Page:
Collaboration is an essential part of doing our best work—and that will never change. But what happens if that process is blocked because you can’t find a space to meet? Or the actual meeting itself is full of technical or communication issues?
It may seem like the most basic of workplace tasks, but room booking and meeting management are clearly rife with problems––for everyone. From CEOs to workplace and IT teams to employees, meeting issues don’t discriminate. Over a quarter of 1,000 office workers surveyed by Wakefield Research (26%) say room booking and meeting management are tedious processes.
There is so much work that goes into each and every meeting. With better management practices, you can do a lot to alleviate common meeting hurdles. Here’s a few ideas of what to do before and during your meeting to make sure it goes well and meaningful work gets done.
Decide how to spend meeting time
You know you need to set up a meeting of the minds to go over the key details and deliverables of a new project. But even if those details are yet to materialize, you can still anticipate what topics to cover based on expected outcomes. Writing out how you’ll spend the meeting time, including any major goals, helps to prioritize what has to be discussed.
This brainstorming document can also serve as the meeting agenda. Go through and create action items with specific time allocations for discussion to help keep things moving and on track. This will be a huge help during the meeting to make sure everything gets done.
Meeting management pro tip: Review the agenda––before the meeting starts
Have you ever attended a meeting, only to find yourself searching for time later on to go over all of the items that didn’t get a chance to be discussed? Despite our best intentions, making sure everything gets accomplished can be tricky.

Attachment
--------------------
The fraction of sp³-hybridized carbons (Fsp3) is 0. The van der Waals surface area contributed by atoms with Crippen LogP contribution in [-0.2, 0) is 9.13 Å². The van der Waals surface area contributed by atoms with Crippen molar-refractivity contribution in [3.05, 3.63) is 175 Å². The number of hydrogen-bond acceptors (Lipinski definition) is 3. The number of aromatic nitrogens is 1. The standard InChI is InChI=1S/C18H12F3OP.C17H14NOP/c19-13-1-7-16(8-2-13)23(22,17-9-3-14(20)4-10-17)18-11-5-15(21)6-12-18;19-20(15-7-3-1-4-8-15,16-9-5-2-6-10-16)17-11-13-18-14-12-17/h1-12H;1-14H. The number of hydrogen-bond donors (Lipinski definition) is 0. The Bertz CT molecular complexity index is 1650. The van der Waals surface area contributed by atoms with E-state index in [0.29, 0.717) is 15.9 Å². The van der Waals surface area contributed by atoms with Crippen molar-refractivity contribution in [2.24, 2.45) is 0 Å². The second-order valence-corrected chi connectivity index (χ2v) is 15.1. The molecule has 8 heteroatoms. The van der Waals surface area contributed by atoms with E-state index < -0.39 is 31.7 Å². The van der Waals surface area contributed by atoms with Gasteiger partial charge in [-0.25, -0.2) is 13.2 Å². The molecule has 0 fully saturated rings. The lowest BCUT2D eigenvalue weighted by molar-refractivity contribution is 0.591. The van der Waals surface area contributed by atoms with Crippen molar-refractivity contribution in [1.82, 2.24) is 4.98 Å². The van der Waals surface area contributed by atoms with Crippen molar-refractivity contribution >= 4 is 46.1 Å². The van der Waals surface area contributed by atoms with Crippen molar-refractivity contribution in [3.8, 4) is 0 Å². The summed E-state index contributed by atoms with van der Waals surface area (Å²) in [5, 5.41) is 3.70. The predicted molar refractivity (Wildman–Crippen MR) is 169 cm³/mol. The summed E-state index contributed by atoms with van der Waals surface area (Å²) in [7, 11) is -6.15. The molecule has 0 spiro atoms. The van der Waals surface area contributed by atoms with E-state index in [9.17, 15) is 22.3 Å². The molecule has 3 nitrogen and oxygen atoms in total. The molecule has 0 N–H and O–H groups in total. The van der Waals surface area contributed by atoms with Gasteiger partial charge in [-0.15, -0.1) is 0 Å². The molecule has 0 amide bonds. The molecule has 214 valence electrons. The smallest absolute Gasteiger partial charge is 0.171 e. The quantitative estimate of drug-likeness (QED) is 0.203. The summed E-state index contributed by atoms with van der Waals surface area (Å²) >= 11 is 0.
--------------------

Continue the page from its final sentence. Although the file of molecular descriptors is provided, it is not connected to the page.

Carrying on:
One way to avoid going into meeting overtime or having to schedule another meeting is to begin each meeting with a brief review of the agenda. This helps make sure everyone is on the same page with the schedule and topics of the meeting. It also helps attendees to better prepare to participate, focus their responses, and get the most out of the time.
Create opportunities for in-person and remote meeting attendees to participate and stay engaged throughout your meeting
To make sure all of your meeting attendees stay engaged and feel included, it’s important to be intentional about participation. Whether you and your team are all working remotely, or just one person is, here are three ways to do this.
- Begin the meeting by checking in and saying hello. As the driver of the meeting, introduce yourself, then go around the room and ask remote attendees to chime in if there are any.
- Go over general etiquette for the meeting. Ask everyone to mute when not speaking, and to make sure they unmute before speaking.
- Take pauses throughout, such as after each agenda item, to get consensus that everyone understands. Ask if there are any questions––and be sure to ask remote attendees specifically––before moving on to the next item.
Make sure there is a note-taker––and that meeting attendees know what their next steps are
The best meetings happen when all participants are prepared, engaged, and ready to contribute. However, sometimes when a lively conversation or intense brainstorming session concludes, there are little to no notes of all of those good ideas––and, people aren’t sure what to do next or who is responsible for doing it.
Take notes and tag clear action items with the person responsible for follow-up. This ensures meeting attendees are accountable for what was discussed. They also know how they are expected to contribute to keep projects on track.
Meeting management challenges create real friction between employees and can affect their ability to engage and do their best work. While your workplace may show symptoms of ineffective meeting culture, it doesn’t have to be this way.
Get the complete room booking and meeting management checklist packed with tips and a PDF download for on-the-go resource with ways to dial in your workplace meeting strategy.